A MILFORD man who consumed ’somewhere north of 20 shots of vodka’ has been fined for a public order incident.Lee McLaughlin (24) of 4 Moyle Road, Milford, was before Letterkenny District Court over an incident at Port Road, Letterkenny on September 15 last. Sergeant Jim Collins told the Court that Gardaí observed McLaughlin stepping into a fight between two females and pushing one of them.McLaughlin became abusive shouting ‘f*** off’ to members of the public and was arrested by Gardaí.Solicitor for McLaughlin, Mr Rory O’Brien, said his client had no recollection of the night in question due to his ‘high level of inebriation’.“He had a complete and utter black out,” Mr O’Brien said. “He drank a ridiculous amount, somewhere north of 20 shots of vodka. It was remarkable that he was standing.”Mr O’Brien said that McLaughlin, accompanied in Court by family members, wanted to apologise for his behaviour.Judge Paul Kelly warned McLaughlin that he was in a downward spiral and needed to ‘get a grip’.McLaughlin was fined €150 and given four months to pay.Man fined over incident after drinking ‘north of 20 shots of vodka’ was last modified: November 10th, 2019 by Chris McNultyShare this:Click to share on Facebook (Opens in new window)Click to share on Twitter (Opens in new window)Click to share on LinkedIn (Opens in new window)Click to share on Reddit (Opens in new window)Click to share on Pocket (Opens in new window)Click to share on Telegram (Opens in new window)Click to share on WhatsApp (Opens in new window)Click to share on Skype (Opens in new window)Click to print (Opens in new window) Tags:Judge Paul KellyLee McLaughlinLetterkenny District CourtMilford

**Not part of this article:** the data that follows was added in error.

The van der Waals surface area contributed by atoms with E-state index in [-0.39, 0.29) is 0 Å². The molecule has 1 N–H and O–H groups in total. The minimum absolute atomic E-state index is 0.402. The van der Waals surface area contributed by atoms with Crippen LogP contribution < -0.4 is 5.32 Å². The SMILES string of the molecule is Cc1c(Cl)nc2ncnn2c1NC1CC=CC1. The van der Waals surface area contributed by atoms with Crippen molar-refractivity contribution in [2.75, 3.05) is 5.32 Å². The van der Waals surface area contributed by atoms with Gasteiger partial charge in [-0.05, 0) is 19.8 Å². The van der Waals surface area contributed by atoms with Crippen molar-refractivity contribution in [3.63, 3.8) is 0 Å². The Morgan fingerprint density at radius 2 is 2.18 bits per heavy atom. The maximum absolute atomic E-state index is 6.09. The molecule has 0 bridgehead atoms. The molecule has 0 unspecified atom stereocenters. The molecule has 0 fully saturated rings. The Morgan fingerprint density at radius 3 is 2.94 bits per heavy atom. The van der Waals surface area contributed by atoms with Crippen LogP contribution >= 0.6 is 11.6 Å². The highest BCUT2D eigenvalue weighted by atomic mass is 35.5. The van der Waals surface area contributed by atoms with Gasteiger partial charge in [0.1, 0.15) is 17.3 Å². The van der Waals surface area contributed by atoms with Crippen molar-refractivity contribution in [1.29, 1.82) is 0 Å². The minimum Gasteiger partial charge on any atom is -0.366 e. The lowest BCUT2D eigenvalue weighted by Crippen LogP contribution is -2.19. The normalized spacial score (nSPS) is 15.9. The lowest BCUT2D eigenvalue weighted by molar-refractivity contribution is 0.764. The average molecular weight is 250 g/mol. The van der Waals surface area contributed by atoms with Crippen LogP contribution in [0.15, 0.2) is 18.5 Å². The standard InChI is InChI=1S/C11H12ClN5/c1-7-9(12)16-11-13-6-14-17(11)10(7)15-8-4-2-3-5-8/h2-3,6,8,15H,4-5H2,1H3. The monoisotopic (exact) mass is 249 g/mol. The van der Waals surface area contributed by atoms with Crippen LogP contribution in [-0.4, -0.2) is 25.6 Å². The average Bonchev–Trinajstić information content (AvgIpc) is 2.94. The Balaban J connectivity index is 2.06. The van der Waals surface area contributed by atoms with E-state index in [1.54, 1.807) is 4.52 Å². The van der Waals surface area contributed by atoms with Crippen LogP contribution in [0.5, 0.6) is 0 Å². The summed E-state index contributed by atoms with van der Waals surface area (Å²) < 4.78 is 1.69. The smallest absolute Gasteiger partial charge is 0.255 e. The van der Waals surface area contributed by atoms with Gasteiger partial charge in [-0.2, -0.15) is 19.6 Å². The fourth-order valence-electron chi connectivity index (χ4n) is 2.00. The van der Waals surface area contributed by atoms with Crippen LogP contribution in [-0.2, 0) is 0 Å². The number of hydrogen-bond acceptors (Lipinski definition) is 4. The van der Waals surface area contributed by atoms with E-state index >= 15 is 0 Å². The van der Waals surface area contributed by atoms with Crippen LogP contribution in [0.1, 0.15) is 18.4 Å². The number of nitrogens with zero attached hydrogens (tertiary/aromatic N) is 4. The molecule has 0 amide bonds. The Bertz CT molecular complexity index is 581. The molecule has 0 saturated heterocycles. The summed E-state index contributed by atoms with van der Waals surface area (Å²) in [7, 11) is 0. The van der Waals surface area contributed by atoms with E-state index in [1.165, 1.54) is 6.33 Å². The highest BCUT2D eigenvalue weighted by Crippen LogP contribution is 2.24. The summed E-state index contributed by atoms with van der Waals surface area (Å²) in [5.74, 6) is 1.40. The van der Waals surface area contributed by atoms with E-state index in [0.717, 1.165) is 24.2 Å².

George Groves intends to face the winner of next month’s world title clash between Arthur Abraham and Robert Stieglitz.The pair meet in Germany for Abraham’s WBO belt – a week after Groves takes on Mouhamed Ali Ndiaye at Wembley Arena for the vacant European super-middleweight crown.Groves was due to fight Stieglitz – then the WBO champion – last March but was forced to withdraw from the bout because of an injury.Stieglitz subsequently lost to Abraham and unbeaten Commonwealth champion Groves is in line to take on the winner of their rematch.The 24-year-old from Hammersmith is the WBO’s number one contender and therefore the mandatory challenger.Groves said: “With me being number one in the WBO that is the direction that I’m going in and I’ve got to keep an eye on these guys as I’ll be looking to fight the winner next.“I’m focused on the fight in hand first, though, against Ndiaye, and winning the European title. But once I come through that I want to be in Germany to see Abraham against Stieglitz up close.“I was gutted when I couldn’t take on Stieglitz last year as I’m confident I would have beaten him as Abraham went on to do, and I’d be the world champion now. But my time will come.”Groves v Ndiaye is on 16 March and features as chief support on a card joint-headlined by WBO lightweight champion Ricky Burns’ unification showdown against IBF champion Miguel Vazquez, and WBO light-heavyweight champion Nathan Cleverly’s defence against Robin Krasniqi.West Londoners Steve O’Meara, Gary Corcoran and Mitchell Smith are also due to feature on the bill.It will be screened on BoxNation (Sky channel 437/Virgin channel 546). Join at www.boxnation.comTickets are available from the Eventim box office on 0844 249 100 or eventim.co.uk and the Wembley Arena box office on 0844 815 0815 or wembleyarena.co.ukSee also:Dominant Groves easily sees off JohnsonGroves tipped to win world title in 2013Groves set to fight for European title Groves to fight for title at Wembley ArenaTrio in action on Groves’ Wembley bill The press conference to announce Groves’ Wembley returnTrainer Booth discusses George Groves’ European title fightGroves ready to add European belt to his title collectionGroves warned ahead of title showdownYTo4OntzOjk6IndpZGdldF9pZCI7czoyMDoid3lzaWphLW5sLTEzNTI0NjE4NjkiO3M6NToibGlzdHMiO2E6MTp7aTowO3M6MToiMyI7fXM6MTA6Imxpc3RzX25hbWUiO2E6MTp7aTozO3M6MjI6Ildlc3QgTG9uZG9uIFNwb3J0IGxpc3QiO31zOjEyOiJhdXRvcmVnaXN0ZXIiO3M6MTc6Im5vdF9hdXRvX3JlZ2lzdGVyIjtzOjEyOiJsYWJlbHN3aXRoaW4iO3M6MTM6ImxhYmVsc193aXRoaW4iO3M6Njoic3VibWl0IjtzOjMzOiJTdWJzY3JpYmUgdG8gb3VyIGRhaWx5IG5ld3NsZXR0ZXIiO3M6Nzoic3VjY2VzcyI7czoyODM6IlRoYW5rIHlvdSEgUGxlYXNlIGNoZWNrIHlvdXIgaW5ib3ggaW4gb3JkZXIgdG8gY29uZmlybSB5b3VyIHN1YnNjcmlwdGlvbi4gSWYgeW91IGRvbid0IHNlZSBhbiBlLW1haWwgZnJvbSB1cywgY2hlY2sgeW91ciBzcGFtIGZvbGRlci4gSWYgeW91IHN0aWxsIGhhdmVuJ3QgcmVjZWl2ZWQgYSBjb25maXJtYXRpb24gbWVzc2FnZSwgcGxlYXNlIGUtbWFpbCBmZWVkYmFja0B3ZXN0bG9uZG9uc3BvcnQuY29tIGFuZCB0ZWxsIHVzIHlvdSB3aXNoIHRvIHN1YnNjcmliZSB0byBvdXIgbmV3c2xldHRlci4iO3M6MTI6ImN1c3RvbWZpZWxkcyI7YToxOntzOjU6ImVtYWlsIjthOjE6e3M6NToibGFiZWwiO3M6NToiRW1haWwiO319fQ== Follow West London Sport on TwitterFind us on Facebook